“The value of equipment transferred to Ukraine under PDA is not a part of the US$113 billion appropriated by Congress. “Since PDA uses existing weapons stockpiles, this equipment has long been paid for, and in some cases has been sitting in US warehouses for decades.

“As such, the value of the defence articles is assessed using what is called the ‘net book values’, or the historical cost of the equipment, minus depreciation based on use life,” they said.

The researchers discovered that as of December 2023, nearly US$24 billion worth of equipment had been transferred to Ukraine from stockpiles under PDA.

They said that the benefit of PDA transfers to the United States had been the ability to clear out old stock and replace it with newer, more modern equipment.

“As old equipment leaves the warehouses, substantial sums have been appropriated to replenish US stockpiles that have been drawn down.

“As of November last year, US$25.9 billion had been appropriated, of which US$16.8 billion had been obligated to replace equipment taken directly from US inventories. “Typically, and according to statutory authority, these items are not replaced with exactly the same systems; they frequently include older models that may no longer be in production and may no longer represent leading-edge capabilities.

“However, replacement and replenishment strategies are critical to ensuring that U. stockpiles are prepared for future conflict,” they divulged.

The second mechanism, they added, through which the United States had provided military assistance to Ukraine was through USAI, which allowed the Ukrainian government to contract directly with US industry, such as Lockheed Martin or RTX, for weapons procurement.

“The challenge for Ukraine with this approach is the timeline, as weapons manufacturing takes months or years.

“Ukraine is expending systems such as 155mm ammunition at a very high rate, and current production rates and the long time required to ramp up production will mean that they do not have the requisite capabilities for self-defence.

“USAI will likely be most useful in refreshing Ukraine’s stocks postwar.

“Congress has obligated US$10.5 billion for USAI, bringing total obligations, including PDA, to over US$27 billion.

“Regardless of the funding mechanism – whether replenishment for PDA or for USAI – this money flows into the United States’ DIB.

“This has direct, and substantial, impacts on what the DOD has identified as ‘prime vendors and critical suppliers in 37 states’,” they summarised.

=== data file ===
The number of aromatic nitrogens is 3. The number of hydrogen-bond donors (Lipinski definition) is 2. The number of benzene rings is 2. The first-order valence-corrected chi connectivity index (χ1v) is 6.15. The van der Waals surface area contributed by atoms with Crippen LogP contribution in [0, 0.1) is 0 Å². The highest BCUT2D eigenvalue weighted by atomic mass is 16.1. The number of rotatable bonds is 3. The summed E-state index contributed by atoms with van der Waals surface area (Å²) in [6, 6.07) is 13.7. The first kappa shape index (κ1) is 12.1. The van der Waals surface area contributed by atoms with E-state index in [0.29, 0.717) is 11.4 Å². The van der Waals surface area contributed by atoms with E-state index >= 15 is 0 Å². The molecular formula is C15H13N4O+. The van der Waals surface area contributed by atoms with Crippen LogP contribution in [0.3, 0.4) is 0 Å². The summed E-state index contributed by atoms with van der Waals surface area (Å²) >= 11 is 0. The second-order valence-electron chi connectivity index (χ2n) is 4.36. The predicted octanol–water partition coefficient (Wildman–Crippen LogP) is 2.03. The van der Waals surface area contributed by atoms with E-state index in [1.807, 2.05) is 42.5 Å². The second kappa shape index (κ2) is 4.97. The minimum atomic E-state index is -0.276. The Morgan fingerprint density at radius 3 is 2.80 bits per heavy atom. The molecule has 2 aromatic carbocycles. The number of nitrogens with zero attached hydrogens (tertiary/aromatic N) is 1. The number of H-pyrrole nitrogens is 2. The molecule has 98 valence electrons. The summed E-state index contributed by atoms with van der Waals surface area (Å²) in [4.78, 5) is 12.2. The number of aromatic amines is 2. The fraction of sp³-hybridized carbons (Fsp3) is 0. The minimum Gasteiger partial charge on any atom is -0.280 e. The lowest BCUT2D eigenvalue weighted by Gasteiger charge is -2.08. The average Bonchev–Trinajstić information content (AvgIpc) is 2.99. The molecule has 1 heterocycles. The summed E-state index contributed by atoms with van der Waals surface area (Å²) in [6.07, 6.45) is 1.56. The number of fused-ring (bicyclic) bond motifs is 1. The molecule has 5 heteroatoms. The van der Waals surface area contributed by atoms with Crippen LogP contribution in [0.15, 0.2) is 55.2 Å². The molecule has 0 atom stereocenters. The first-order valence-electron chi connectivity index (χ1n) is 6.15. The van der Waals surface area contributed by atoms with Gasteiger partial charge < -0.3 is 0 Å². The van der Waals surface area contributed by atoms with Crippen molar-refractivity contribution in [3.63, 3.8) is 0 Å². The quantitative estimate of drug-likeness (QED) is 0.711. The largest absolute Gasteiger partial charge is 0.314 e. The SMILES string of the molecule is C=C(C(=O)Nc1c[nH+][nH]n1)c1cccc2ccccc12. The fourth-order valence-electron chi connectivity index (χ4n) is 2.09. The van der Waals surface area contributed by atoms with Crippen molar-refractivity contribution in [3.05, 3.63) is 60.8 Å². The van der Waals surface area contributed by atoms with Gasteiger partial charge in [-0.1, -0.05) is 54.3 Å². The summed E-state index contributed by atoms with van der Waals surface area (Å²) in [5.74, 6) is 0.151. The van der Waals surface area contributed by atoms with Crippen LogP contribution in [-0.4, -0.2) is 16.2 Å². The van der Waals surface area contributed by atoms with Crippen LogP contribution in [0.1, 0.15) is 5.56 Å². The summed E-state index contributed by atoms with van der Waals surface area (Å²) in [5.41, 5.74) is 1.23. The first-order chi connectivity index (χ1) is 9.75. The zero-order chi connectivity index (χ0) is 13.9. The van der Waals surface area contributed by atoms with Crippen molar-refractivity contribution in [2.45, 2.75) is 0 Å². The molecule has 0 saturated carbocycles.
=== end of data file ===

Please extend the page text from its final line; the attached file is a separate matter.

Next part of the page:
The researchers spoke on the massive influx of funds into the DIB since January 2022, shortly before the inception of the war, by identifying parts of the DIB relevant to restocking or future manufacturing for transfers to Ukraine.

They discussed on the contract funding for relevant systems and munitions, not just those destined for Ukraine, and thus showed the extent of the full demand signal bolstering the US DIB.

The funding by congressional district, they said, was not to draw attention to specific members of Congress, but made in DOD contracting documents and allowed for greater specificity than showing investment by state.

They pointed out that several districts that received substantial contract spending between 2022 and 2023: Texas-33, Arizona-7, Michigan-10, Pennsylvania-10, Massacheusetts-6, Florida-10, Alabama-5, and Missouri-1.

“These specific states have received a significant influx of cash into their factories that not only provides jobs for Americans but also creates opportunities for local suppliers, shops, restaurants and other businesses that support the factories rolling out weapons.

“These benefits overflow to surrounding areas as workers will sometimes cross state borders, let alone congressional district lines, to meet the specialised workforce needs of these facilities,” they stated.

Analysis, they added, showed that the DIBs of China and Russia had significantly scaled up production and were on wartime footing.

“If the United States fails to respond to this strategic reality and fails to scale up and sustain production across a range of capabilities, it may find itself unable to deter and defend against the current threat environment for the first time in decades.

“A supplemental spending bill focused on providing Ukraine with the arms it needs to fend off Russia’s illegal aggression could start to move the needle in the right direction.

“As Congress considers another supplemental spending bill for Ukraine, this analysis reveals that this infusion of cash is just as valuable, if not more so, to US readiness and deterrence as it is to sustaining Ukraine on the battlefield.

“Walking away from Ukraine will not only put NATO and the United States at risk but also undermine bipartisan efforts to make the necessary investments in the DIB, creating further challenges for any future fight,” they concluded. – airtimes.my